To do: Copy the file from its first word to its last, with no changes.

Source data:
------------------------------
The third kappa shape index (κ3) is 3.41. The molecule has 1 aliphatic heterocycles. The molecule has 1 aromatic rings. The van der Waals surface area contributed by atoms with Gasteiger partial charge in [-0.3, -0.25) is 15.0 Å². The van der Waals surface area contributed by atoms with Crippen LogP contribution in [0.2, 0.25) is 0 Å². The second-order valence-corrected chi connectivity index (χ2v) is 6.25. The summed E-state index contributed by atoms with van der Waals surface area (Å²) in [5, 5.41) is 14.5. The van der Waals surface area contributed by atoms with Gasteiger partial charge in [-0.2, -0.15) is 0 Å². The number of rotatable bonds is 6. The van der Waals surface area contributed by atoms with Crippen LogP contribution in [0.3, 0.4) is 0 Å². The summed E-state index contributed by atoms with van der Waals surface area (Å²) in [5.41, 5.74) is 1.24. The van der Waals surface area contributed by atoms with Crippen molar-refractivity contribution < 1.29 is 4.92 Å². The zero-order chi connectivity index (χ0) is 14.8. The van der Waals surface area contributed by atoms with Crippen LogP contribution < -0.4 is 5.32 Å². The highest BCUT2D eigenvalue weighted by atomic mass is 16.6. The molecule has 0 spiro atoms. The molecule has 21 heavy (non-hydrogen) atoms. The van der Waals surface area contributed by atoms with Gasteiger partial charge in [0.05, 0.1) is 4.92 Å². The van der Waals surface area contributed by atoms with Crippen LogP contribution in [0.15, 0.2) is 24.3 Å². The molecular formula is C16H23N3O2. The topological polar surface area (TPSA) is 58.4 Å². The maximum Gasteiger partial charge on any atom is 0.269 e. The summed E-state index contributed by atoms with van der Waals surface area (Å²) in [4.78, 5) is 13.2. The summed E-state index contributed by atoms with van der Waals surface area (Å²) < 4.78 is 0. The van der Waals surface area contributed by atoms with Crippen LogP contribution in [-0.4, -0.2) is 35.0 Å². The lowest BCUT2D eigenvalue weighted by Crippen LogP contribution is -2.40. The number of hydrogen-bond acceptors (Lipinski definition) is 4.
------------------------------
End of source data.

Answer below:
The third kappa shape index (κ3) is 3.41. The molecule has 1 aliphatic heterocycles. The molecule has 1 aromatic rings. The van der Waals surface area contributed by atoms with Gasteiger partial charge in [-0.3, -0.25) is 15.0 Å². The van der Waals surface area contributed by atoms with Crippen LogP contribution in [0.2, 0.25) is 0 Å². The second-order valence-corrected chi connectivity index (χ2v) is 6.25. The summed E-state index contributed by atoms with van der Waals surface area (Å²) in [5, 5.41) is 14.5. The van der Waals surface area contributed by atoms with Gasteiger partial charge in [-0.2, -0.15) is 0 Å². The number of rotatable bonds is 6. The van der Waals surface area contributed by atoms with Crippen LogP contribution in [0.3, 0.4) is 0 Å². The summed E-state index contributed by atoms with van der Waals surface area (Å²) in [5.41, 5.74) is 1.24. The van der Waals surface area contributed by atoms with Crippen molar-refractivity contribution < 1.29 is 4.92 Å². The zero-order chi connectivity index (χ0) is 14.8. The van der Waals surface area contributed by atoms with Crippen LogP contribution < -0.4 is 5.32 Å². The highest BCUT2D eigenvalue weighted by atomic mass is 16.6. The molecule has 0 spiro atoms. The molecule has 21 heavy (non-hydrogen) atoms. The van der Waals surface area contributed by atoms with Gasteiger partial charge in [0.05, 0.1) is 4.92 Å². The van der Waals surface area contributed by atoms with Crippen LogP contribution in [0.15, 0.2) is 24.3 Å². The molecular formula is C16H23N3O2. The topological polar surface area (TPSA) is 58.4 Å². The maximum Gasteiger partial charge on any atom is 0.269 e. The summed E-state index contributed by atoms with van der Waals surface area (Å²) in [4.78, 5) is 13.2. The summed E-state index contributed by atoms with van der Waals surface area (Å²) < 4.78 is 0. The van der Waals surface area contributed by atoms with Crippen LogP contribution in [-0.4, -0.2) is 35.0 Å². The lowest BCUT2D eigenvalue weighted by Crippen LogP contribution is -2.40. The number of hydrogen-bond acceptors (Lipinski definition) is 4.